Chippendale commode, Roman bust soar at auction

An important George III gilt-lacquered brass mounted fustic, rosewood, tulipwood and marquetry commode, almost certainly by Thomas Chippendale, circa 1770, sold for £3,793,250 ($5,980,438) at Sotheby's.
An important George III gilt-lacquered brass mounted fustic, rosewood, tulipwood and marquetry commode, almost certainly by Thomas Chippendale, circa 1770, sold for £3,793,250 ($5,980,438) at Sotheby's.
(Sotheby's)

Dominating auction news on Tuesday was the record-setting sale of Audubon's Birds of America which reached $11.5 million, making it the most expensive book in the world. Dec. 7 was a banner day for Sotheby's as superb pieces in other categories, offered in London and New York, also catapulted well above estimates.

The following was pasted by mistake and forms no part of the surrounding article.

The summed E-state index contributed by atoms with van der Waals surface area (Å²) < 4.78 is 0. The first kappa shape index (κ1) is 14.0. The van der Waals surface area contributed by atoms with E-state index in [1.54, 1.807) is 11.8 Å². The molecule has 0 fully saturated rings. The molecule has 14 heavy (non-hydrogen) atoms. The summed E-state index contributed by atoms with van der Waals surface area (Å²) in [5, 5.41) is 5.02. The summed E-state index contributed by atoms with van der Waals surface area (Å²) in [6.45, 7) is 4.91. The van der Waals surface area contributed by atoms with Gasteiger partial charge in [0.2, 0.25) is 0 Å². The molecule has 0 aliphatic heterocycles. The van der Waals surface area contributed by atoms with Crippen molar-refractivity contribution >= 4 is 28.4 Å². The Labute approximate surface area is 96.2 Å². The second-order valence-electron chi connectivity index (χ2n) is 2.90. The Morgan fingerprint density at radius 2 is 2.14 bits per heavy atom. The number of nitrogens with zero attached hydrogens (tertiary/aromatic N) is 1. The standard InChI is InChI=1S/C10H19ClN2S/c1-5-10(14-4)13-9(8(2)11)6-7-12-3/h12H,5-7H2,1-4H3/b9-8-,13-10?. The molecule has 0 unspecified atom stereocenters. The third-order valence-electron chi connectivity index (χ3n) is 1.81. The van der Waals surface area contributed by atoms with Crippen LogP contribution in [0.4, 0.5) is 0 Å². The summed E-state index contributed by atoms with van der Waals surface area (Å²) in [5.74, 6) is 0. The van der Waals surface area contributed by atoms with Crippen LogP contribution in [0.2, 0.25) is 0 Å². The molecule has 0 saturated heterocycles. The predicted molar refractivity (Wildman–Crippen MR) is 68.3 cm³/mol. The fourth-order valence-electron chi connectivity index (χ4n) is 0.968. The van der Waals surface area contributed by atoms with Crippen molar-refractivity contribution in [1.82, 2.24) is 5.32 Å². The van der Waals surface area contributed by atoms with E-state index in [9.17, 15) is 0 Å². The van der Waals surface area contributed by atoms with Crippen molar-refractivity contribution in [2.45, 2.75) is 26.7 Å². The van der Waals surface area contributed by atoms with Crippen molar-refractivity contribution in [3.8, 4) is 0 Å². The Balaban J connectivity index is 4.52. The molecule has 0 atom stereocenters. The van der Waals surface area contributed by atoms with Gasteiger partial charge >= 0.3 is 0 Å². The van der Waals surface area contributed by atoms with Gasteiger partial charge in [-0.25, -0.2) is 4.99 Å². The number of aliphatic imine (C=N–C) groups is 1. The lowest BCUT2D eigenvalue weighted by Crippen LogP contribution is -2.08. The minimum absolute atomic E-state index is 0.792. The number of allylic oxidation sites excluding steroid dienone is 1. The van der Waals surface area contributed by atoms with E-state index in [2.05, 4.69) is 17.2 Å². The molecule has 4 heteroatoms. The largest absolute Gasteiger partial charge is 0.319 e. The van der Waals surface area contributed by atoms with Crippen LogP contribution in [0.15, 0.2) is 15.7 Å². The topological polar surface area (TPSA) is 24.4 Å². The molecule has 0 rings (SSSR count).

Notably, the serpentine-shaped Harrington Commode, dating to circa 1770 and almost certainly crafted by Thomas Chippendale, achieved a world record price for English furniture of £3,793,250 ($5,980,438) from an estimate of £600,000-1,000,000. This exquisite George III commode was sold by the order of the Trustees of the 10th Earl of Harrington’s Will Trust.

In New York, a Marble Portrait Bust of the Deified Antinous, Roman Imperial, Reign of Hadrian, Circa A.D. 130-138, sold for $23,826,500, far exceeding its $2-3 million estimate. The hotly-contested piece came from the renowned collection of the late Clarence Day and went to an European buyer. Read more: Reuters

 

 

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